1500 sales workers lay pay complaints
About 1500 retail workers have now laid complaints about their employers’ pay practices with First Union this week.
The union yesterday released a list of the companies alleged to force staff to work unpaid. It has called on the companies to investigate the complaints.
The list included supermarkets Countdown and Pak’n Save, and large retailers Kmart, The Warehouse, Noel Leeming, Farmers, Whitcoulls, Cotton On Group, Briscoe Group and Harvey Norman.
First Union retail secretary Tali Williams said the complaints related to unpaid meetings held before stores opened and workers being forced to stay late to ‘‘cash up’’ and clean.
Workers had not spoken out about the issue before because working overtime without pay was normalised in retail, she said.
A spokesman for Briscoe Group, which owns Briscoes, Rebel Sport and Living & Giving, said some of its staff were not being paid to cash up at the end of their shifts. Those people would be back paid, he said.
‘‘This is our error and we are now in the process of rectifying it.’’
A Christchurch Cotton On worker, who did not want to give her name, said unpaid overtime was common and expected.
‘‘Everyone feels they have to do it, or else they’ll be singled out and seen as the one letting the team down,’’ she said. ‘‘It’s really, really unfair.’’
The store she worked at closed at 6pm, or 9pm on a late shopping night. Staff members were rostered to stay for half an hour after closing to cash up and clean, she said, but it was routine for workers to spend 10 or 20 minutes beyond that, without pay, to clean the store to management’s standard.
If the store was not up to standard, workers would be ‘‘called out’’ by management in a Facebook group chat the next morning, she said. ‘‘It’s all based on guilt, and it shouldn’t be that way.’’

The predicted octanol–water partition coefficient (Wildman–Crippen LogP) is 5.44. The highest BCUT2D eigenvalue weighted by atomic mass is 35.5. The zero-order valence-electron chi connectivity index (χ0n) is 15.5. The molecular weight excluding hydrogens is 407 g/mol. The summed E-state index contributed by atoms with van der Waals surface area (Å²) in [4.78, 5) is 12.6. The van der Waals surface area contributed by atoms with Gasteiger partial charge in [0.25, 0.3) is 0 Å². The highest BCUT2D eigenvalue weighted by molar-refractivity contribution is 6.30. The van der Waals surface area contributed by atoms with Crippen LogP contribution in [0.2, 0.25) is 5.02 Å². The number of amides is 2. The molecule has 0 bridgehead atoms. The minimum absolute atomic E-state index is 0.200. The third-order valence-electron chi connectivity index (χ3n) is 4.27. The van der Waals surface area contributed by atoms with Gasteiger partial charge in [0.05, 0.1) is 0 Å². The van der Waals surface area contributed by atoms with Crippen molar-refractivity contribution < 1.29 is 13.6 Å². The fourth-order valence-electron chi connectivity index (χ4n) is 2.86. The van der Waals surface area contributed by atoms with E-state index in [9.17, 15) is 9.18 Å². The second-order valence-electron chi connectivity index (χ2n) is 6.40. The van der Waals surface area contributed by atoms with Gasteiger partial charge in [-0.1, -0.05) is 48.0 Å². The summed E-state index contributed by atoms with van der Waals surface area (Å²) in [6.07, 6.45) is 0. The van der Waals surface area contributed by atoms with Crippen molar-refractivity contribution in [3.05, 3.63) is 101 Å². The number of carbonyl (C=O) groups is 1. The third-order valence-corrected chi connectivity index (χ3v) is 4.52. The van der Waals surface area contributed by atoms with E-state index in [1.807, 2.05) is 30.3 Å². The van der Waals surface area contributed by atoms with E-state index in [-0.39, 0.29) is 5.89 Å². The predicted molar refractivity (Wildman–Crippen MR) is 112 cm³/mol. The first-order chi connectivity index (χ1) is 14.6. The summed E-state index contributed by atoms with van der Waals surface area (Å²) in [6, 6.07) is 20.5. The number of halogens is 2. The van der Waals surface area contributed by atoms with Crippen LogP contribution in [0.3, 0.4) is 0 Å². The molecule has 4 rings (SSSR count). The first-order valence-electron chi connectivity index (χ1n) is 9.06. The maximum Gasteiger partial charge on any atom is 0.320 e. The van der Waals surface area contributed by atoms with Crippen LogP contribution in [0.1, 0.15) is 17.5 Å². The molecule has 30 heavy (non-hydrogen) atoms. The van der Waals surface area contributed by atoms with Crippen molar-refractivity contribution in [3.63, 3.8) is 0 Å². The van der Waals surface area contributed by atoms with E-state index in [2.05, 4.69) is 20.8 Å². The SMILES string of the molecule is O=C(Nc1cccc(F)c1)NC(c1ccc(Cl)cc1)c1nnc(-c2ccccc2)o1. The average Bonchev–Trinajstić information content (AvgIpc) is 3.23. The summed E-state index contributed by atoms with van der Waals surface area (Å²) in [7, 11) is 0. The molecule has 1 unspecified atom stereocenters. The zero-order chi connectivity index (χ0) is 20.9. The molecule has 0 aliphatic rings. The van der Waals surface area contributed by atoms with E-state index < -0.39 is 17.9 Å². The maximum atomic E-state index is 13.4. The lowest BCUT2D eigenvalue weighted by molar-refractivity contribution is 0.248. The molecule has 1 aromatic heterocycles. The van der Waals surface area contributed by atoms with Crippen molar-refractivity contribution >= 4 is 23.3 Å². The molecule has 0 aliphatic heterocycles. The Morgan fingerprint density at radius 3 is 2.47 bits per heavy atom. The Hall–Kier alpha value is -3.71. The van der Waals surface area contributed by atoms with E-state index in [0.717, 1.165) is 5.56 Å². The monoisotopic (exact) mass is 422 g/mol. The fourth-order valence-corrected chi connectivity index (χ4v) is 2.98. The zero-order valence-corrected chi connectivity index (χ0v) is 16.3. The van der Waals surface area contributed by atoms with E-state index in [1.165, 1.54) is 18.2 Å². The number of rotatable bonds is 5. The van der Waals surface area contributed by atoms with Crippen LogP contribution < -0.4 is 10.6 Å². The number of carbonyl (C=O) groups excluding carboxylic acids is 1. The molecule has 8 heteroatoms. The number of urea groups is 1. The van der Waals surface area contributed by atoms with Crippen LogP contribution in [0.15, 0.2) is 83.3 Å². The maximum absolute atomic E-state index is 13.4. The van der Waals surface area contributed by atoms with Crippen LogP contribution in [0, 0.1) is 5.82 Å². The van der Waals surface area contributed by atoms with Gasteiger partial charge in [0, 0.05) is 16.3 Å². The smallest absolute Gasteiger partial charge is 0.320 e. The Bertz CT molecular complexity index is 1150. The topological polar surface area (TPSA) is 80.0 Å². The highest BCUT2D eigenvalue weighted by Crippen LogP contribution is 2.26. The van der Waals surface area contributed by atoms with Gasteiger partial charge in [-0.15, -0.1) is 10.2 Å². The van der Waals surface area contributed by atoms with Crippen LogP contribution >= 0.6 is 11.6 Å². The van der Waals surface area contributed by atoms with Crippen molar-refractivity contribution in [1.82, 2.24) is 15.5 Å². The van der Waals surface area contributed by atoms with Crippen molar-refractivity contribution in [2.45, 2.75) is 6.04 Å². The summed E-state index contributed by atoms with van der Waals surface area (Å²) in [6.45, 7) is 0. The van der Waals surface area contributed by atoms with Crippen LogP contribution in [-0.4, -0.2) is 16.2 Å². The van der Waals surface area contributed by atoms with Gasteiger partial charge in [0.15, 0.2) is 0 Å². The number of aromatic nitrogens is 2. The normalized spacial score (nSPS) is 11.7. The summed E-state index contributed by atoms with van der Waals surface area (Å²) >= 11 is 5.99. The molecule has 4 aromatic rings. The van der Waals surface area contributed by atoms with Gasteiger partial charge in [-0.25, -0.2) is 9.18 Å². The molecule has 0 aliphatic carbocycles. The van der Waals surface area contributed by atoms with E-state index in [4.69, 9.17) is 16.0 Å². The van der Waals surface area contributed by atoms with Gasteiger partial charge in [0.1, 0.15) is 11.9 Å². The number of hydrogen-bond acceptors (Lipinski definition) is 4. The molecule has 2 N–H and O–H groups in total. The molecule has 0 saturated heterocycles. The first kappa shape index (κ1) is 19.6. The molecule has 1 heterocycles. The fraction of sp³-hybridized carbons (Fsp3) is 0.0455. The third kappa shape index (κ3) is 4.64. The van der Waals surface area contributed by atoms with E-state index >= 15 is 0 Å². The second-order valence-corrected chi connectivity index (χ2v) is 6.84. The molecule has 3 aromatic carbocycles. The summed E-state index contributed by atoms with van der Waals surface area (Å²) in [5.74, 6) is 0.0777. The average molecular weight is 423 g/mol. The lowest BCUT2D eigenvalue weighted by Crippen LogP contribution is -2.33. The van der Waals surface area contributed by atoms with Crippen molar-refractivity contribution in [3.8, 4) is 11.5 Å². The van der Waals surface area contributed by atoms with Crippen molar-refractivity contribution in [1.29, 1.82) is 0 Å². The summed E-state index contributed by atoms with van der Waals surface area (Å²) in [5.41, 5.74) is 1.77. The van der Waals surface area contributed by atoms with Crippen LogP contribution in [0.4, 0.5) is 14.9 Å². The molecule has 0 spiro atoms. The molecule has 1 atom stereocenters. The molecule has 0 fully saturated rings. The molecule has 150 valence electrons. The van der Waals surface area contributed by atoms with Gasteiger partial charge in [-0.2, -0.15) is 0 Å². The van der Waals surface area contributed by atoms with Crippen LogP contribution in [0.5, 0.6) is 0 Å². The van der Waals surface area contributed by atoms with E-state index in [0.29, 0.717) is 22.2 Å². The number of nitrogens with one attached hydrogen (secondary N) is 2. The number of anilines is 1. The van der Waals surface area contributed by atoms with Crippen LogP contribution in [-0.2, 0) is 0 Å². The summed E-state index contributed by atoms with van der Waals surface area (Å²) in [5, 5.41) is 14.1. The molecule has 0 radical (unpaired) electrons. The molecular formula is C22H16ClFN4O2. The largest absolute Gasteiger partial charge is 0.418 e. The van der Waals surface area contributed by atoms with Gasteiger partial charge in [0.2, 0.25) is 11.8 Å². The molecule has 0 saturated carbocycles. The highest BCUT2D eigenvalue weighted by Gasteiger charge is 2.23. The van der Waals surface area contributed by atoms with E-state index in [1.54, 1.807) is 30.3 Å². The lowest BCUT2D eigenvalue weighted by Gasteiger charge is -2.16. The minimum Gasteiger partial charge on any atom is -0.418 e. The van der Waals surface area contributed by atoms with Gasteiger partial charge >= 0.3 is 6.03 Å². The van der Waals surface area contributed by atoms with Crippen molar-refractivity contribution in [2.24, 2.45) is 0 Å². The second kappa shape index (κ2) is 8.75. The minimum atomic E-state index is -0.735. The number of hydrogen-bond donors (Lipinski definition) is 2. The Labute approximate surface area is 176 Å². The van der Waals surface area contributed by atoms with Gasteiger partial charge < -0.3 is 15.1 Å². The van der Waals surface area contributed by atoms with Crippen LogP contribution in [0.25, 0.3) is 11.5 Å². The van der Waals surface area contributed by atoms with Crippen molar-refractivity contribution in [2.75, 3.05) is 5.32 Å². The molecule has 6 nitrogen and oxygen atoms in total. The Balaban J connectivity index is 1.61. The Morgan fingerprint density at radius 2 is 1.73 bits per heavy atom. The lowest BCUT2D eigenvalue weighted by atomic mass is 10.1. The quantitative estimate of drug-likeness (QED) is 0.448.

Cotton On Group has not responded to a request for comment.
First Union launched a confidential survey on Monday to determine the scale of underpaid work, after Smiths City was ordered by the Employment Court to compensate workers who were not paid for attending 15-minute prework meetings over a period of more than eight years.
A Warehouse Group spokeswoman said it did not know of any complaints. ‘‘Our team members are paid for all hours that they are asked to work across our brands.’’
A Countdown spokeswoman said it was unaware of any complaints laid against it, but staff were paid for overtime worked and wages were rounded to the nearest quarter-hour worked.
A spokeswoman for Pak’n Save’s owner, Foodstuffs, said staff members were paid from the time they clocked in and clocked out of work.
Farmers and Whitcoulls are owned by the James Pascoe Group.
James Pascoe director Kevin Turner said the company’s policy required all staff to be paid for meetings. ‘‘We have no substantiated claims that this policy has not been adhered to,’’ he said.
Harvey Norman is owned by ASXlisted Harvey Norman Holdings. Its New Zealand stores are run by franchisees.
A Harvey Norman electrical department worker, who did not want to give his name, said staff at the South Island store he worked at had been expected to attend unpaid morning meetings for the past several years.
He said those who did not attend were yelled at. ‘‘They were told: ‘You’re letting the team down.’ It was very clear those meetings were not optional.’’
Both Harvey Norman and Kmart’s owner, ASX-listed Wesfarmers, have been approached for comment.
The Labour Inspectorate has received a 15 per cent rise in complaints to its call centre since the Smiths City decision came out last Friday.
Briscoe Group says it will backpay employees who have not been paid for cashing up registers at the end of their shifts.